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Unread 02-28-2011, 06:15 PM   #7
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there was a famous case about a former nazi who wanted to convert, from memory, the final psak was to accept him
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Unread 02-28-2011, 06:19 PM   #8
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Originally Posted by mosheh5769 View Post
Yes, and that's one of our differences with animals. We can chose to be what we want to be, may it be a rasha or a tzadik, whoever our parents or grandparents were.

Look at Rochel Imenu who was the daughter of a Rasha, the same with Avrohom the son of an idol worshiper or with Yisro the father of Tzipporah who was a priest of Avodah Zarah but embraced Judaism or with Rabbi Akiva who devoted his life to Torah and Mitzvos late in his fourties, and in our times, you have sons/daughters who went out of the derekh despite their parents were/being chassidim. So everybody has the free will to determine what his/her life will be, independently of who were his/her ancestors, may it be for the best or the worse (c'v). I recently read (three or four yrs ago) an article which says that some people family related to the german who tried to exterminate our people (yimach shemo) converted to Judaism, for instance.
you are just mentioning "fre will " examples from jewish ppl
a convert is a katan she nolad.it is a new person
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Unread 02-28-2011, 06:22 PM   #9
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Originally Posted by chossidnistar View Post
you are just mentioning "fre will " examples from jewish ppl
a convert is a katan she nolad.it is a new person
So, let's mention Iyov and the citizens of Ninevah in Yona HaNovi's time...

Or those non-Jews who choose to save Jews from the Nazis, despite that their neighbours were collaborators...
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Unread 02-28-2011, 06:36 PM   #10
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bring source
afaik, free will is only applied in the 7 mitzvos
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Unread 02-28-2011, 06:36 PM   #11
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Bekhol makom, we find that Rambam wrote:
חסידי אומות העולם יש להם חלק לעולם הבא
We also find in Bamidbar Rabbah 8:2 :
ב איש או אשה וגו' הה"ד (תהלים קמו) ה' אוהב צדיקים וגו' כך אמר הקב"ה אני אוהבי אהב וכה"א (ש"א ב) כי מכבדי אכבד הם אוהבים אותי ואף אני אוהב אותם ולמה הקדוש ברוך הוא אוהב צדיקים שאינן נחלה אינם משפחה את מוצא הכהנים בית אב הם הלוים בית אב הם שנאמר (תהלים קלו) בית אהרן ברכו את ה' בית הלוי ברכו את ה' אם מבקש אדם להיות כהן אינו יכול להיות לוי אינו יכול למה שלא היה אביו לא כהן ולא לוי אבל אם מבקש אדם להיות צדיק אפילו גוי יכול הוא שאינו בית אב לכך הוא אומר יראי ה' ברכו את ה' בית יראי ה' לא נאמר אלא יראי ה' אינו בית אב אלא מעצמם נתנדבו ואהבו להקב"ה לפיכך הקדוש ברוך הוא אוהבם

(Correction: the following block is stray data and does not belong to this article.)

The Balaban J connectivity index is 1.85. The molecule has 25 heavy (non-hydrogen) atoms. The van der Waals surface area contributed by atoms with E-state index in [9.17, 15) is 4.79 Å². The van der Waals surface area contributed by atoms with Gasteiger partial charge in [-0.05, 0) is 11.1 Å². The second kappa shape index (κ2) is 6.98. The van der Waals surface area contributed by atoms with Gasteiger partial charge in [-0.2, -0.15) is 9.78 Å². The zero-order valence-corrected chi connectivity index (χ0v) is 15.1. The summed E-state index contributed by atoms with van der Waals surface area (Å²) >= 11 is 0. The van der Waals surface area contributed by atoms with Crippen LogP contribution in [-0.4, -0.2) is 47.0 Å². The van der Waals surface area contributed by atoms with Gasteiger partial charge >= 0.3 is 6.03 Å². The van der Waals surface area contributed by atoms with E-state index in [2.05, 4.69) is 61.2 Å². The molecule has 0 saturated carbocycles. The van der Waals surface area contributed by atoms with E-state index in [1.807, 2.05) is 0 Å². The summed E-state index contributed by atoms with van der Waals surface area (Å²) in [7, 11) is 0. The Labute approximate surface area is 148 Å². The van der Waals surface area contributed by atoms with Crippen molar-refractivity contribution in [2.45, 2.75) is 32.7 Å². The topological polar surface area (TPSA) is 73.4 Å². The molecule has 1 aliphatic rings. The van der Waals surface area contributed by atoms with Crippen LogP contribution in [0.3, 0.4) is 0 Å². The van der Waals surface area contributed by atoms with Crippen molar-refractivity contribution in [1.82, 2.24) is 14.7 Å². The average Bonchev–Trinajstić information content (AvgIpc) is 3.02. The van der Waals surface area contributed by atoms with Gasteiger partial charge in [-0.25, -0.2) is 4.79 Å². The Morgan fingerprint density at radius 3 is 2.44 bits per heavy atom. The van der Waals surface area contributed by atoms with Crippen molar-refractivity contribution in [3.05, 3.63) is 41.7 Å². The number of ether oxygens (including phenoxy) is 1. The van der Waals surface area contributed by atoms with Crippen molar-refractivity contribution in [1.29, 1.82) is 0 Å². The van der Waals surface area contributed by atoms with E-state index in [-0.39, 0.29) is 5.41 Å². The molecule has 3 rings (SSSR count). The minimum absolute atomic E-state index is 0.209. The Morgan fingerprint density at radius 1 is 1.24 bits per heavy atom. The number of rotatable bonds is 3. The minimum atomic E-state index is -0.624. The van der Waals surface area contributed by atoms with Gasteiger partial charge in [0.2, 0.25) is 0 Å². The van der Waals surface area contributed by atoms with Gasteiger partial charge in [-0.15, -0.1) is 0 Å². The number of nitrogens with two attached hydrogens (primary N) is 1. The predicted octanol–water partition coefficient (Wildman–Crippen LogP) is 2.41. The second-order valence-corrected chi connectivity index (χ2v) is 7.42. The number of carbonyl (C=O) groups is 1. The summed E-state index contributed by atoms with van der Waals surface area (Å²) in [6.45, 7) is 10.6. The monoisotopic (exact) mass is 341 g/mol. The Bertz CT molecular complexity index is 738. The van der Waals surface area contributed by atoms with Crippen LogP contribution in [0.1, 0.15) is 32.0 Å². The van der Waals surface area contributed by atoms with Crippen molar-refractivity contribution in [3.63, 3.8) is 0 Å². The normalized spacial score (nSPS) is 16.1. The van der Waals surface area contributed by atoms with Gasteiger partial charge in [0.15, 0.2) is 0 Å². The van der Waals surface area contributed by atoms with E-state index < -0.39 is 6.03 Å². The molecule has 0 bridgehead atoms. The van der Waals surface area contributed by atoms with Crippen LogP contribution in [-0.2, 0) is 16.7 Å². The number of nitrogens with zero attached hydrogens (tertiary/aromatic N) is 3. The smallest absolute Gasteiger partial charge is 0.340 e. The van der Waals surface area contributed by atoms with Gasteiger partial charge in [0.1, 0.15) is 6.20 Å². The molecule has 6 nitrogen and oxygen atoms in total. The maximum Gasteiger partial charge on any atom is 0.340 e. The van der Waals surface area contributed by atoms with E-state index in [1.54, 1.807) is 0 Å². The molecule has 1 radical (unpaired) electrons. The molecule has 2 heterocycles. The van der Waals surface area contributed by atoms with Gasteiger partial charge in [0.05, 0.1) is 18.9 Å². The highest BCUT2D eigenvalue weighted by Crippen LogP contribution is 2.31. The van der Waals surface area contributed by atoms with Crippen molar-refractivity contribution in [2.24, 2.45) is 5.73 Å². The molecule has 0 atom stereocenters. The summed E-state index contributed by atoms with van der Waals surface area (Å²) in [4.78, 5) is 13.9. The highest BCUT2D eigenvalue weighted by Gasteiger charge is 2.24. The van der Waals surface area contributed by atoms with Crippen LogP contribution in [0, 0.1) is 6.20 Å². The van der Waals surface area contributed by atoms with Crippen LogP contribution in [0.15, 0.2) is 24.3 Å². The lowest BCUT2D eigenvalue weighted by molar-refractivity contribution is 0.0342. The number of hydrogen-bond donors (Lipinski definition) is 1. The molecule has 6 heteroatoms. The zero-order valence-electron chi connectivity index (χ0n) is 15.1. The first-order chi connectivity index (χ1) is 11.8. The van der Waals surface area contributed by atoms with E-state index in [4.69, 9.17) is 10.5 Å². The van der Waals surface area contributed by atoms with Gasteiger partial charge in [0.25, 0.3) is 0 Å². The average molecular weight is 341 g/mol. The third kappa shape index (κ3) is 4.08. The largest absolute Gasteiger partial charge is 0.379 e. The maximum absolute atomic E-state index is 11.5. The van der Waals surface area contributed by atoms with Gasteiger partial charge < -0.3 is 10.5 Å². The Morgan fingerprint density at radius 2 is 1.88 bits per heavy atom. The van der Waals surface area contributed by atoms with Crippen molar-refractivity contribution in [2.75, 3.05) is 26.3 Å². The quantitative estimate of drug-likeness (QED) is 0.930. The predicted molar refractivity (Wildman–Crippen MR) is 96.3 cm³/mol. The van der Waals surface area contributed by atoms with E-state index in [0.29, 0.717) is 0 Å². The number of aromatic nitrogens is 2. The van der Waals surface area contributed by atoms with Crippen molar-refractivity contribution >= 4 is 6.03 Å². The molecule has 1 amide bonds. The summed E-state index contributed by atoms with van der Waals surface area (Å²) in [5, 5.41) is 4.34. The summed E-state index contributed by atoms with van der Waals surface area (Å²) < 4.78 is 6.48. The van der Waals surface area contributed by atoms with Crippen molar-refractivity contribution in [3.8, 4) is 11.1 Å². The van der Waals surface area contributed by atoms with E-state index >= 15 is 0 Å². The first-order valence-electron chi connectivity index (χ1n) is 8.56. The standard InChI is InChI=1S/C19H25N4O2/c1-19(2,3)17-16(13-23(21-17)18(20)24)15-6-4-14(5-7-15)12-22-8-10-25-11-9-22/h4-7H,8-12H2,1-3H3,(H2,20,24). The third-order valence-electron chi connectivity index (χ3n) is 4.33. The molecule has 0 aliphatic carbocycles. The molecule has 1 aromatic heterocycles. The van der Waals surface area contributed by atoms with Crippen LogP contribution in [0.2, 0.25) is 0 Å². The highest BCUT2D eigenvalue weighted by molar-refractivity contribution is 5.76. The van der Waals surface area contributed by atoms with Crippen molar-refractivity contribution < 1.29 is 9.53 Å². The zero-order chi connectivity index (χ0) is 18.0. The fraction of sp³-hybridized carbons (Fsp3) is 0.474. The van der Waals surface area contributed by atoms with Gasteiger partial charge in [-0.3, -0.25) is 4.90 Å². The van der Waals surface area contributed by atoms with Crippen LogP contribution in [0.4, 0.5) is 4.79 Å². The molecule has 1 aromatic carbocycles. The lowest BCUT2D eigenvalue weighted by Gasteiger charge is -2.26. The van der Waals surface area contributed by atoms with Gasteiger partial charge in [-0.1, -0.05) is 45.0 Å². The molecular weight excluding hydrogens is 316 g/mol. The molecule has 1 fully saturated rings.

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Unread 02-28-2011, 06:43 PM   #12
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To be righteous and virtuous is not something related to being born in a specific family and even gentiles have the choice to do good and be righteous as is said in that aformentioned Midrash.

I see nothing in that passage which implies or indicate that we speak only about 7 laws but about any goy who would choose to do good and be virtuous.
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Unread 02-28-2011, 07:08 PM   #13
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And let's suppose that all this speak only about gentiles who accepted the 7 laws (whatever the word "accepted" means). Is it taught in Judaism that we should despise gentiles on the simple fact they are gentiles? When gentiles are good with us and freely chose to act kindly toward us, it's our duty to recognize the good they demonstrated on our behalf. And this was the attitude the Rebbe had throughout his nesius. On many occasions the Rebbe mentioned the goodness American people and society demonstrated on our behalf, without basing his "praise" on their acceptance or not of the 7 laws, but on the simple good they shown for our people. He even indicated some of the positive side of the American values, while warning us about the negative as well. So yes, when Gentiles freely decide to act positively and with goodness toward us, where is the problem to enjoy a good and friendship relationship with them? Don't forget, we are in golus. We already have so much ennemies. it's useless to add to that number by our systematic negative attitude toward gentiles, especially those who are sincere in their wish and will to enjoy a peaceful relationship with us. Moreover, I am certain that those gentiles who saved Jews in the time of the Nazis were not moved to act friendly on our behalf because of the 7 laws almost 100% of them did never hear about...
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Unread 02-28-2011, 07:40 PM   #14
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http://www.chabadtalk.com/forum/showthread.php3?t=3736